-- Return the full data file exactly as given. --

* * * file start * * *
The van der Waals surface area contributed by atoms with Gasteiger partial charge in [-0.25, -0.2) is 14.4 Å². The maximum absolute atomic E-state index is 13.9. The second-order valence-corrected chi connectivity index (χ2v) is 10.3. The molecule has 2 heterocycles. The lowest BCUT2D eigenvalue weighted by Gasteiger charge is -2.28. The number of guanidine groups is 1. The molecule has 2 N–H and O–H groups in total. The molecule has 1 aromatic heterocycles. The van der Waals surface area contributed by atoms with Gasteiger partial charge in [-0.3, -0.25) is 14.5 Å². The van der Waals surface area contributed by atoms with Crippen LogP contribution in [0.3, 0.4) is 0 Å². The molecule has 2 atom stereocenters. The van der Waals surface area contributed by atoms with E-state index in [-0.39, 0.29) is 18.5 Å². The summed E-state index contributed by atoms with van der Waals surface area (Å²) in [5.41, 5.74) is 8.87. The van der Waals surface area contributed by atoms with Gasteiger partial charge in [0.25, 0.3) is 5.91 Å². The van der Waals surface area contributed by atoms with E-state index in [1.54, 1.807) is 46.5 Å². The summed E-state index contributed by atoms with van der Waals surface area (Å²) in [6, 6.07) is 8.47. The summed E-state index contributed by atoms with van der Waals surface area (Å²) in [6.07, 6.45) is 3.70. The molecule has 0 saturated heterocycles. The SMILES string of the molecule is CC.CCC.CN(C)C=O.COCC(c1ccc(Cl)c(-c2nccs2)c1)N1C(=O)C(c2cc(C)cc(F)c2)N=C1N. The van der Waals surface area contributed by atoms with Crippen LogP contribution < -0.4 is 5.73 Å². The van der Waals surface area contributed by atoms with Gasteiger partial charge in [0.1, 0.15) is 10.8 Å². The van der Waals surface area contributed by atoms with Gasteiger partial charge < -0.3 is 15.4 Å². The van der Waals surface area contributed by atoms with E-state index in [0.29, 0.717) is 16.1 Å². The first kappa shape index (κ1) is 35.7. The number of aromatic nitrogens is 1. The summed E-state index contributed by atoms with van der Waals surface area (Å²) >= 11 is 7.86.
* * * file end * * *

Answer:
The van der Waals surface area contributed by atoms with Gasteiger partial charge in [-0.25, -0.2) is 14.4 Å². The maximum absolute atomic E-state index is 13.9. The second-order valence-corrected chi connectivity index (χ2v) is 10.3. The molecule has 2 heterocycles. The lowest BCUT2D eigenvalue weighted by Gasteiger charge is -2.28. The number of guanidine groups is 1. The molecule has 2 N–H and O–H groups in total. The molecule has 1 aromatic heterocycles. The van der Waals surface area contributed by atoms with Gasteiger partial charge in [-0.3, -0.25) is 14.5 Å². The van der Waals surface area contributed by atoms with Crippen LogP contribution in [0.3, 0.4) is 0 Å². The molecule has 2 atom stereocenters. The van der Waals surface area contributed by atoms with E-state index in [-0.39, 0.29) is 18.5 Å². The summed E-state index contributed by atoms with van der Waals surface area (Å²) in [5.41, 5.74) is 8.87. The van der Waals surface area contributed by atoms with Gasteiger partial charge in [0.25, 0.3) is 5.91 Å². The van der Waals surface area contributed by atoms with E-state index in [1.54, 1.807) is 46.5 Å². The summed E-state index contributed by atoms with van der Waals surface area (Å²) in [6, 6.07) is 8.47. The summed E-state index contributed by atoms with van der Waals surface area (Å²) in [6.07, 6.45) is 3.70. The molecule has 0 saturated heterocycles. The SMILES string of the molecule is CC.CCC.CN(C)C=O.COCC(c1ccc(Cl)c(-c2nccs2)c1)N1C(=O)C(c2cc(C)cc(F)c2)N=C1N. The van der Waals surface area contributed by atoms with Crippen LogP contribution < -0.4 is 5.73 Å². The van der Waals surface area contributed by atoms with Gasteiger partial charge in [0.1, 0.15) is 10.8 Å². The van der Waals surface area contributed by atoms with Gasteiger partial charge < -0.3 is 15.4 Å². The van der Waals surface area contributed by atoms with E-state index in [0.29, 0.717) is 16.1 Å². The first kappa shape index (κ1) is 35.7. The number of aromatic nitrogens is 1. The summed E-state index contributed by atoms with van der Waals surface area (Å²) >= 11 is 7.86.